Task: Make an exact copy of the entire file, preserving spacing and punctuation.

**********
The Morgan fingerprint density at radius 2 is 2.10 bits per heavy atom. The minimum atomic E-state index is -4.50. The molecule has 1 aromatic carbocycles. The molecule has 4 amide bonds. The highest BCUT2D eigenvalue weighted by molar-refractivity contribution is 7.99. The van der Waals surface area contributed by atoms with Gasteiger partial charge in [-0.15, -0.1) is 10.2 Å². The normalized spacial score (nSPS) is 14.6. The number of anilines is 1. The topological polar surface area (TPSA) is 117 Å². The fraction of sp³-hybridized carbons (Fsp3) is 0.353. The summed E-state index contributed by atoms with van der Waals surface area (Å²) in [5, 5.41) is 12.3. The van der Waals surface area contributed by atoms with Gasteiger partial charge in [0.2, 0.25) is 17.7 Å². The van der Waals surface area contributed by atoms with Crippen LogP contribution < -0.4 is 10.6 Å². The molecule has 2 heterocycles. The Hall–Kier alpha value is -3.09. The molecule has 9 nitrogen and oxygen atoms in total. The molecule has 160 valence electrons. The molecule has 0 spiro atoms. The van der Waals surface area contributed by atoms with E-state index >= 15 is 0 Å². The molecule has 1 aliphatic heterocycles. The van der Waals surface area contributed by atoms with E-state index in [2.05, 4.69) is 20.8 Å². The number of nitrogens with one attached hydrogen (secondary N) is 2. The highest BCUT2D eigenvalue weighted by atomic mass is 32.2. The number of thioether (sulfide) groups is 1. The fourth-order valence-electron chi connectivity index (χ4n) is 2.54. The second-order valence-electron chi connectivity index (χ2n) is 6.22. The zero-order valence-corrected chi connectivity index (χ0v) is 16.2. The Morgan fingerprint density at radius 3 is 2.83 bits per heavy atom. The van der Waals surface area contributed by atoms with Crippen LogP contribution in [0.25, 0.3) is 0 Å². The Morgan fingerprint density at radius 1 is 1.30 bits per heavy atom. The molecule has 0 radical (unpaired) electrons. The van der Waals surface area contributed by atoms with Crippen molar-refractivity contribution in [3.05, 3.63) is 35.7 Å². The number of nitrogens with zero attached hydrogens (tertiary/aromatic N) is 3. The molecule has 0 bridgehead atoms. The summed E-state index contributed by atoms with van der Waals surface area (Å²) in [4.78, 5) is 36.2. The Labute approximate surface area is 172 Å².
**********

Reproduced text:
The Morgan fingerprint density at radius 2 is 2.10 bits per heavy atom. The minimum atomic E-state index is -4.50. The molecule has 1 aromatic carbocycles. The molecule has 4 amide bonds. The highest BCUT2D eigenvalue weighted by molar-refractivity contribution is 7.99. The van der Waals surface area contributed by atoms with Gasteiger partial charge in [-0.15, -0.1) is 10.2 Å². The normalized spacial score (nSPS) is 14.6. The number of anilines is 1. The topological polar surface area (TPSA) is 117 Å². The fraction of sp³-hybridized carbons (Fsp3) is 0.353. The summed E-state index contributed by atoms with van der Waals surface area (Å²) in [5, 5.41) is 12.3. The van der Waals surface area contributed by atoms with Gasteiger partial charge in [0.2, 0.25) is 17.7 Å². The van der Waals surface area contributed by atoms with Crippen LogP contribution < -0.4 is 10.6 Å². The molecule has 2 heterocycles. The Hall–Kier alpha value is -3.09. The molecule has 9 nitrogen and oxygen atoms in total. The molecule has 160 valence electrons. The molecule has 0 spiro atoms. The van der Waals surface area contributed by atoms with E-state index >= 15 is 0 Å². The molecule has 1 aliphatic heterocycles. The van der Waals surface area contributed by atoms with E-state index in [2.05, 4.69) is 20.8 Å². The number of nitrogens with one attached hydrogen (secondary N) is 2. The highest BCUT2D eigenvalue weighted by atomic mass is 32.2. The number of thioether (sulfide) groups is 1. The fourth-order valence-electron chi connectivity index (χ4n) is 2.54. The second-order valence-electron chi connectivity index (χ2n) is 6.22. The zero-order valence-corrected chi connectivity index (χ0v) is 16.2. The Morgan fingerprint density at radius 3 is 2.83 bits per heavy atom. The van der Waals surface area contributed by atoms with Crippen LogP contribution in [0.25, 0.3) is 0 Å². The Morgan fingerprint density at radius 1 is 1.30 bits per heavy atom. The molecule has 0 radical (unpaired) electrons. The van der Waals surface area contributed by atoms with Crippen molar-refractivity contribution in [3.05, 3.63) is 35.7 Å². The number of nitrogens with zero attached hydrogens (tertiary/aromatic N) is 3. The molecule has 0 bridgehead atoms. The summed E-state index contributed by atoms with van der Waals surface area (Å²) in [4.78, 5) is 36.2. The Labute approximate surface area is 172 Å².